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HVAC energy usage plays a large role in supermarket budgets, and today’s systems are significantly reducing that usage while maintaining an inviting store environment.
“We look for a system that excels at dehumidification, or reducing the amount of humidity in the store,” says Karen O’Shea, of Keasbey, N.J.-based Wakefern Food Corp. “Our refrigeration cases are designed to operate at very specific temperatures and relative-humidity environments, so it’s important for us to control humidity in stores.”
The primary system in Wakefern’s ShopRite stores employs a regenerative drying technology that’s “very efficient when it comes to heating and cooling the store,” O’Shea notes. “The secondary systems we choose are high-efficiency units specifically designed for humidity control. ShopRite works hard to apply sustainable solutions in an effort to shrink our environmental footprint.”
ShopRite stores usually upgrade their HVAC systems at the end of a typical 15-year life cycle, according to O’Shea.
Including variable-speed fan control as a standard would help improve HVAC efficiency, O’Shea asserts. “Tuning the speed of the fan while heating or cooling, and slowing the fan when not heating or cooling, can significantly reduce energy consumption when combined with other technologies to ensure proper ventilations,” she says.
Save More Food Markets Inc., in Minocqua, Wis., looks for a return on investment in an HVAC system to be as short as possible for “a noticeable savings on the monthly energy cost,” says President Jim Gauden. Save More has been updating its HVAC by “adding newer units to better control the front of the store,” he observes. “This conditions the air getting into the store better, to keep the older unit on the back half from running hard.”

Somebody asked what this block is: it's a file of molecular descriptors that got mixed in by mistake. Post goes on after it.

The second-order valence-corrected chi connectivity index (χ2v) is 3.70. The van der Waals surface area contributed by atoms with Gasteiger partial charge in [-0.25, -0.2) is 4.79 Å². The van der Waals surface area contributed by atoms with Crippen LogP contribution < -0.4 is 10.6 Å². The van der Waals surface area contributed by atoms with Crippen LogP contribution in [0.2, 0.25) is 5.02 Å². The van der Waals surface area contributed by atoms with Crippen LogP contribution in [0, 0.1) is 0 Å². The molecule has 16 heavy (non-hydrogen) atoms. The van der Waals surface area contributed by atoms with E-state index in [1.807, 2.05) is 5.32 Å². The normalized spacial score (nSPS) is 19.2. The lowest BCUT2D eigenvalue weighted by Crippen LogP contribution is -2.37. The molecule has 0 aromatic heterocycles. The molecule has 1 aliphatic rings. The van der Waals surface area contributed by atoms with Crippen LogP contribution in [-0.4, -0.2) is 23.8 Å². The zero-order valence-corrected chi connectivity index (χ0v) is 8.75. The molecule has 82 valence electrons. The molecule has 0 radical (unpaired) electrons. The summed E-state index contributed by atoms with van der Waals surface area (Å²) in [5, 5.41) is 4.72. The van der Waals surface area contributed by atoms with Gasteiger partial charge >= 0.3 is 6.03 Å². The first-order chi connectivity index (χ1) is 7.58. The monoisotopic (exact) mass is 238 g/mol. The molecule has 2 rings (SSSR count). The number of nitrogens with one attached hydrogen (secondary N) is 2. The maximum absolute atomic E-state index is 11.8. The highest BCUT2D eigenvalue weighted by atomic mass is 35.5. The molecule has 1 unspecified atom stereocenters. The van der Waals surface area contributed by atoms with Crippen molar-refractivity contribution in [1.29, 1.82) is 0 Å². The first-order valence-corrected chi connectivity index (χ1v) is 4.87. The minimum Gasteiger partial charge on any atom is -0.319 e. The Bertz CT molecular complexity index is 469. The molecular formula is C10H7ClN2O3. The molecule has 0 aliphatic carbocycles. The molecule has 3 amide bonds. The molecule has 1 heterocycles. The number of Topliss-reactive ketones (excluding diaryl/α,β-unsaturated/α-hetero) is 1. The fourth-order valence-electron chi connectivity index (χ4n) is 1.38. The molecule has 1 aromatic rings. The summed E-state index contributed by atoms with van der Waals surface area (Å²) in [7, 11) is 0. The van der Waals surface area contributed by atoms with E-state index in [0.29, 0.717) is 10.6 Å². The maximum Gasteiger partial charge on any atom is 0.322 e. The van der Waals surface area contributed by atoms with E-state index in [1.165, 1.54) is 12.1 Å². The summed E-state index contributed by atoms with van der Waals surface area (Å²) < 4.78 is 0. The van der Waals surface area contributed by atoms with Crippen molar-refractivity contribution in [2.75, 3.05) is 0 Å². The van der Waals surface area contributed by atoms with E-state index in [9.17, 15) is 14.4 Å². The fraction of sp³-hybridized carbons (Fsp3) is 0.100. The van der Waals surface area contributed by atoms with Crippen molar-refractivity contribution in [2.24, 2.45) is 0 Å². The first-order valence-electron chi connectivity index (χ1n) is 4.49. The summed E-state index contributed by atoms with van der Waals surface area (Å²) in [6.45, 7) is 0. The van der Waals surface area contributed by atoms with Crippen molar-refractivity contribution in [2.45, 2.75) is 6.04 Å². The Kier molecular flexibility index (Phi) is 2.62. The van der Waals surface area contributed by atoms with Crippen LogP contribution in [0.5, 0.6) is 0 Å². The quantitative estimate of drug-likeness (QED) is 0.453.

With the older units next on the upgrade list, Gauden notes that Save More evaluates its system twice yearly and has regularly scheduled maintenance to uncover potential problems before they happen.
“This also helps us better determine the life of existing units,” he says, “but overall upgrades usually happen when absolutely needed or the old unit is simply costing too much to operate.”
Better air circulation and more efficient fans would improve today’s systems, Gauden suggests.
According to Danny Miller, president of Transformative Wave at Kennesaw, Ga.-based Emerson Commercial & Residential Solutions, there are new HVAC controls that allow grocers to retrofit an existing system quickly, easily and cost-effectively.